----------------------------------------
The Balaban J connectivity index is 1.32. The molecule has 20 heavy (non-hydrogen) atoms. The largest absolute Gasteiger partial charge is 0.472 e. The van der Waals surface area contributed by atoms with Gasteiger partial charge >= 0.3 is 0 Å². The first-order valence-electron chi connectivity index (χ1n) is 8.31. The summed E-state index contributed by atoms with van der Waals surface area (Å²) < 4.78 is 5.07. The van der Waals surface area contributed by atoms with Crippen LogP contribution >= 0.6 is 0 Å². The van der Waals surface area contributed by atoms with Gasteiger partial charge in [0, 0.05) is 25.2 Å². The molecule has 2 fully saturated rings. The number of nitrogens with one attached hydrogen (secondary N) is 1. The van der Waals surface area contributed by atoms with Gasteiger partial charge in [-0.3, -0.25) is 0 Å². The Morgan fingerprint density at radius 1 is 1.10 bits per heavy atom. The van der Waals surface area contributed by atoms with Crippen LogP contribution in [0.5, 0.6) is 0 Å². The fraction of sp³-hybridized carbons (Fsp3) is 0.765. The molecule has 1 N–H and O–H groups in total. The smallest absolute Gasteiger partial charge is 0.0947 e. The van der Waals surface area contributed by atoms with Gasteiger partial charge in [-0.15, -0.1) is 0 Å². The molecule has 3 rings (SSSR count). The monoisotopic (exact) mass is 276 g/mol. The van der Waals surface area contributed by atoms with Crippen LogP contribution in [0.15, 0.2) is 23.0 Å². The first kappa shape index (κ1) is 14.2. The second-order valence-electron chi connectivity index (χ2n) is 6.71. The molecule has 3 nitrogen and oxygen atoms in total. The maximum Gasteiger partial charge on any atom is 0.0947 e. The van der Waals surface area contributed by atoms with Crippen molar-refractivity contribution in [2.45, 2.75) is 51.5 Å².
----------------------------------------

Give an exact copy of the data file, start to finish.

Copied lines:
The Balaban J connectivity index is 1.32. The molecule has 20 heavy (non-hydrogen) atoms. The largest absolute Gasteiger partial charge is 0.472 e. The van der Waals surface area contributed by atoms with Gasteiger partial charge >= 0.3 is 0 Å². The first-order valence-electron chi connectivity index (χ1n) is 8.31. The summed E-state index contributed by atoms with van der Waals surface area (Å²) < 4.78 is 5.07. The van der Waals surface area contributed by atoms with Crippen LogP contribution >= 0.6 is 0 Å². The van der Waals surface area contributed by atoms with Gasteiger partial charge in [0, 0.05) is 25.2 Å². The molecule has 2 fully saturated rings. The number of nitrogens with one attached hydrogen (secondary N) is 1. The van der Waals surface area contributed by atoms with Gasteiger partial charge in [-0.3, -0.25) is 0 Å². The Morgan fingerprint density at radius 1 is 1.10 bits per heavy atom. The van der Waals surface area contributed by atoms with Crippen LogP contribution in [0.5, 0.6) is 0 Å². The fraction of sp³-hybridized carbons (Fsp3) is 0.765. The molecule has 1 N–H and O–H groups in total. The smallest absolute Gasteiger partial charge is 0.0947 e. The van der Waals surface area contributed by atoms with Gasteiger partial charge in [-0.15, -0.1) is 0 Å². The molecule has 3 rings (SSSR count). The monoisotopic (exact) mass is 276 g/mol. The van der Waals surface area contributed by atoms with Crippen LogP contribution in [0.15, 0.2) is 23.0 Å². The first kappa shape index (κ1) is 14.2. The second-order valence-electron chi connectivity index (χ2n) is 6.71. The molecule has 3 nitrogen and oxygen atoms in total. The maximum Gasteiger partial charge on any atom is 0.0947 e. The van der Waals surface area contributed by atoms with Crippen molar-refractivity contribution in [2.45, 2.75) is 51.5 Å².